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The Adventurous Side of St. Lucia

Beautiful white sand beaches, crystal clear water, all-inclusive hotels and honeymooners. This is often people’s initial impression of St Lucia. And whilst this special island has all of these in abundance (and wonderful they are too), there is another, more adventurous side to St. Lucia. Perfect for families who struggle to sit still for too long and like exploring.

We primarily chose St Lucia because the children were desperate to complete their PADI Open Water diving certificate. Researching the reviews, this looked to be a very safe place to do the qualification combined with having a stunning underwater world to discover. I’ve been lucky enough to dive in some of the remotest and most pristine reefs in the world, and St. Lucia certainly measured up. Plus, the reefs were very easy to access, either directly from the beach or a short boat ride away.

But if diving is not your thing, there are plenty of other adventures to be had in this lush island, with the friendliest of locals. This post looks at our experience of exploring the adventurous side of St Lucia. Below are fun activities for all the family, all planned out for us by my adventurous-spirited 12-year-old! But, as my good people are always encouraging me to do, make sure you leave enough time for lazing on the beautiful beaches or splashing in the stunning sea.

Snorkelling or SCUBA Diving

St. Lucia is the perfect place to learn to dive. Many reefs are sheltered, easily accessible, with good visibility, no strong currents and warm water. And its underwater world is truly a wonder to behold. Think turtles, iridescent beauties like this flying gurnard, moray eels, lobsters, towering pinnacles enveloped in an array of vibrantly coloured coral, trumpetfish, frogfish, seahorses and so much more. Fish were in such abundance that we felt as if we were swimming in a warm tropical fish tank!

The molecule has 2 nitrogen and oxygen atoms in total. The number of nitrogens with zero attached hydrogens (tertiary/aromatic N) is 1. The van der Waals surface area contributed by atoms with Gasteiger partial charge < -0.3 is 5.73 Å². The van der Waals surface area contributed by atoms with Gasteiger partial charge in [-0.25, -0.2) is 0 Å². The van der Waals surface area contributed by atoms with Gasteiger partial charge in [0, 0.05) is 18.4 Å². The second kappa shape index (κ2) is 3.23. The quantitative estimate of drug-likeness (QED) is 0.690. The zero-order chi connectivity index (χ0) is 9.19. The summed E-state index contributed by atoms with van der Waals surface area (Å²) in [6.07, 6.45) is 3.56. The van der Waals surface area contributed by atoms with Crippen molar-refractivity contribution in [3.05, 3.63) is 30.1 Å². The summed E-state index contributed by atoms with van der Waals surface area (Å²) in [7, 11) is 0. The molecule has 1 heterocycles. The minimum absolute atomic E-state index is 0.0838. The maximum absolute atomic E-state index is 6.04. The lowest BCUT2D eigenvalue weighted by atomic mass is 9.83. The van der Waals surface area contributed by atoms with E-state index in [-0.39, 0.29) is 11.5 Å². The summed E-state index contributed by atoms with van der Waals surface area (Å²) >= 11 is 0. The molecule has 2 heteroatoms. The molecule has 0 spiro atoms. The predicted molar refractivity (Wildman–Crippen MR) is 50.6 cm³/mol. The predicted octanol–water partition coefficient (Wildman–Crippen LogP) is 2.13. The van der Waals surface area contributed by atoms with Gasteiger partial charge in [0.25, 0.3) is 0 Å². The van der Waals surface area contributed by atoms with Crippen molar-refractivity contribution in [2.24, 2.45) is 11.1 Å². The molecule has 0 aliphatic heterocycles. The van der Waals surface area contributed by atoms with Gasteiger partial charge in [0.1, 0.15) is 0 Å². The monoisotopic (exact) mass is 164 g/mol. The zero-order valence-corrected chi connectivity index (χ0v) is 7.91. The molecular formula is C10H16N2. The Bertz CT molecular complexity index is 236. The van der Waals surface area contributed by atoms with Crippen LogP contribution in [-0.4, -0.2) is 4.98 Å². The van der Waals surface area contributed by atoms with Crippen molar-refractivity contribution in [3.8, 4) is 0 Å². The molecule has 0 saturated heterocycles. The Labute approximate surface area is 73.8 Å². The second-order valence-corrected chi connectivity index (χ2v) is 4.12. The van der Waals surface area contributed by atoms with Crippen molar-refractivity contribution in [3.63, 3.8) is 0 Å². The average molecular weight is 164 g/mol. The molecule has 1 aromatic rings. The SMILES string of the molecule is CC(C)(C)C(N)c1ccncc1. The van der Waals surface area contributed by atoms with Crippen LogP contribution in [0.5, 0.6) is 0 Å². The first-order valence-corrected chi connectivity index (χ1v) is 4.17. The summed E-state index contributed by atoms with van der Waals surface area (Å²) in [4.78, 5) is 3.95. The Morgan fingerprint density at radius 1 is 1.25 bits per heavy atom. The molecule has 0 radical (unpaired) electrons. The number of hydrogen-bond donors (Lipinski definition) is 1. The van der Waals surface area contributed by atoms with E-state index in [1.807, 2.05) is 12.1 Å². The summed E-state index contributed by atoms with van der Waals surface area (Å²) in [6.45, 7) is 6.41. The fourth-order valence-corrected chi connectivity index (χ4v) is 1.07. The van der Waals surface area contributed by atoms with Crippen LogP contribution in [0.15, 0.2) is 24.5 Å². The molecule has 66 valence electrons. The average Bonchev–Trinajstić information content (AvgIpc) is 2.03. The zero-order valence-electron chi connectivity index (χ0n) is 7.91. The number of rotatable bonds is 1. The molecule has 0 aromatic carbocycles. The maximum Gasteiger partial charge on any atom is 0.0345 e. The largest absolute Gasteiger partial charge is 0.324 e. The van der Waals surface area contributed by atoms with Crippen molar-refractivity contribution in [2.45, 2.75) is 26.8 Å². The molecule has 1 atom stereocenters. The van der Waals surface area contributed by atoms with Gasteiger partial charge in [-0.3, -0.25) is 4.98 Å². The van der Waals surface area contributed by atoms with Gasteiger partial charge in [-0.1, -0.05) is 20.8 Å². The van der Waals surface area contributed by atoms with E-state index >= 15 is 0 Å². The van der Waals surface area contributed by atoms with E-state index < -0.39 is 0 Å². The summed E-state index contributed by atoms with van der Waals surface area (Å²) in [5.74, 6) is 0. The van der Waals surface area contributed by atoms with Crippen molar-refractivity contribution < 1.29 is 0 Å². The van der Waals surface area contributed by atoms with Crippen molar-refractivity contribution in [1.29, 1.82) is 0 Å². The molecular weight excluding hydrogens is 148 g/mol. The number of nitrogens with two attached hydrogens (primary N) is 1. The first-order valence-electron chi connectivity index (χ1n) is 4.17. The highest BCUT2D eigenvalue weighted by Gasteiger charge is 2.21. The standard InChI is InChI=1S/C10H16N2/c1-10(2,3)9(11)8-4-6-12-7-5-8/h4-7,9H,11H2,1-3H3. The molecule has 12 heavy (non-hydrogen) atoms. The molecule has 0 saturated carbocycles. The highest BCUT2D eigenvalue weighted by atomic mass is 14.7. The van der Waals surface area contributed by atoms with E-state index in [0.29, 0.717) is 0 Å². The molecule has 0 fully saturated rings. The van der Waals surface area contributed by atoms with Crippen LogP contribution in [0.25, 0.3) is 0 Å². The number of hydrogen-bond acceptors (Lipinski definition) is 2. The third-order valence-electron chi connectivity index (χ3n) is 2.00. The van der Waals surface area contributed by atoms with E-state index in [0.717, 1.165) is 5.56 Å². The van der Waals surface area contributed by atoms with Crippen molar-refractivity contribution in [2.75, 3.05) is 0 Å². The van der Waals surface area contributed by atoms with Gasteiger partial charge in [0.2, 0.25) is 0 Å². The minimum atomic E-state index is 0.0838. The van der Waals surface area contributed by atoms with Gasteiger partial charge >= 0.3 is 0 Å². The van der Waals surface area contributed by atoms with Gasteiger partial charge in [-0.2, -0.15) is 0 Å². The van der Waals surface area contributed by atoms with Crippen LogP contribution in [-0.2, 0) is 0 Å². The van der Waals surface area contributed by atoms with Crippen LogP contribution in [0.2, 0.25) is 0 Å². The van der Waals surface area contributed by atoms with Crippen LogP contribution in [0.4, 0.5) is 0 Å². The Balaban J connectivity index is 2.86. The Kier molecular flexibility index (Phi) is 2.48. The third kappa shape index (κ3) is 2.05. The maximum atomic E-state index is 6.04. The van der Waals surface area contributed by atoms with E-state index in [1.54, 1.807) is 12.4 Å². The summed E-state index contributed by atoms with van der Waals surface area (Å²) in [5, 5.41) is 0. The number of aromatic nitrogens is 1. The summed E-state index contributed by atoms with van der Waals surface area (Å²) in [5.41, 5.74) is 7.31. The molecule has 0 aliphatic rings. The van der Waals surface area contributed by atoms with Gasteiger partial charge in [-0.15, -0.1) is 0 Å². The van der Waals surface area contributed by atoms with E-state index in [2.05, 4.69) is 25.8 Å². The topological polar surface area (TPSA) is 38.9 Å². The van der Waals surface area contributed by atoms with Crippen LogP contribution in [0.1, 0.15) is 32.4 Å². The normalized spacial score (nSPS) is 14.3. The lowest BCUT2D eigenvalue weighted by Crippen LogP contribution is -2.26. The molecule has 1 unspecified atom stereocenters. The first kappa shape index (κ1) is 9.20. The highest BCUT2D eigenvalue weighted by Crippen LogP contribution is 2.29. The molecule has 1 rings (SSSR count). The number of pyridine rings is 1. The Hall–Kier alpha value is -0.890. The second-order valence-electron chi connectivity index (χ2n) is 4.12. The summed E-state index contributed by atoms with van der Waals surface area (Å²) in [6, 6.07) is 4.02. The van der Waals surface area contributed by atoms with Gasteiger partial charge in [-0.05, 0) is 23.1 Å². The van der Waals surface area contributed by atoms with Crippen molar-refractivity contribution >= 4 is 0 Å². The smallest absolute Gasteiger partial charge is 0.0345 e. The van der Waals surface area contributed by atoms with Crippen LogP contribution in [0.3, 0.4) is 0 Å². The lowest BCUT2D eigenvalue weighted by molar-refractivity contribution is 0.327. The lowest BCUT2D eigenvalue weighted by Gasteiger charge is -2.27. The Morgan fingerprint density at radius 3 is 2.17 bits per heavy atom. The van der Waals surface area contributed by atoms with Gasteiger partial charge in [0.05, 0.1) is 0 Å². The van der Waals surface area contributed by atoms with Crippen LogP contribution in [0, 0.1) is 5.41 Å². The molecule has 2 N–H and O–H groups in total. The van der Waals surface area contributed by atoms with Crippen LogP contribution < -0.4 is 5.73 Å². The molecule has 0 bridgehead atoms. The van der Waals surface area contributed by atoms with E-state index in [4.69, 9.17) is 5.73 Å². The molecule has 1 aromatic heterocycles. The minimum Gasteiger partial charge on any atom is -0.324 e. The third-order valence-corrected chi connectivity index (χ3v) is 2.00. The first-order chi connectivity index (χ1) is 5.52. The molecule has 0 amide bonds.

But for the expert diver, St. Lucia can also provide. There are deeper dives such as Superman’s Flight (named after a scene in Superman 2), whose reef wall starts at the base of the Petit Piton and extends as deep as 1500ft! Drift dives with stronger currents and wreck dives, such as the purposely sunken Lesleen M cargo ship, whose engine rooms and cabins you can explore, cater for the more advanced diver.

I wrote a separate post (here) about the children’s adventures in learning to dive, so I won’t dwell on the detail here. But in the space of three intense and magical days, they completed their PADI Open Water qualification (all theory elements were completed before our arrival). Diving with Action Adventure Divers, in Soufriere, they experienced four spectacular dive locations, such as the Keyhole Pinnacles and Devil’s Hole. And in the process, guided by the excellent Chester, fell head of heels in love with this special sport!

If you don’t have time or the inclination for diving, the snorkelling in St. Lucia is a truly stunning alternative. The many fringing shallow and sheltered reefs make for the perfect snorkelling conditions. With crystal clear waters, snorkellers can spend hours marvelling at the rich ocean life hidden beneath the surface. Not to be missed!

Climbing the Gros Piton

Majestically soaring steeply out of the ground, the two enormous volcanic spires of the Petit and Gros Piton look, at first glance, impossible to climb. Staring up at them from the town of Soufriere, where the heat and humidity are so intense that it was a struggle to keep cool just standing, I wondered if my body could cope with such a serious hike.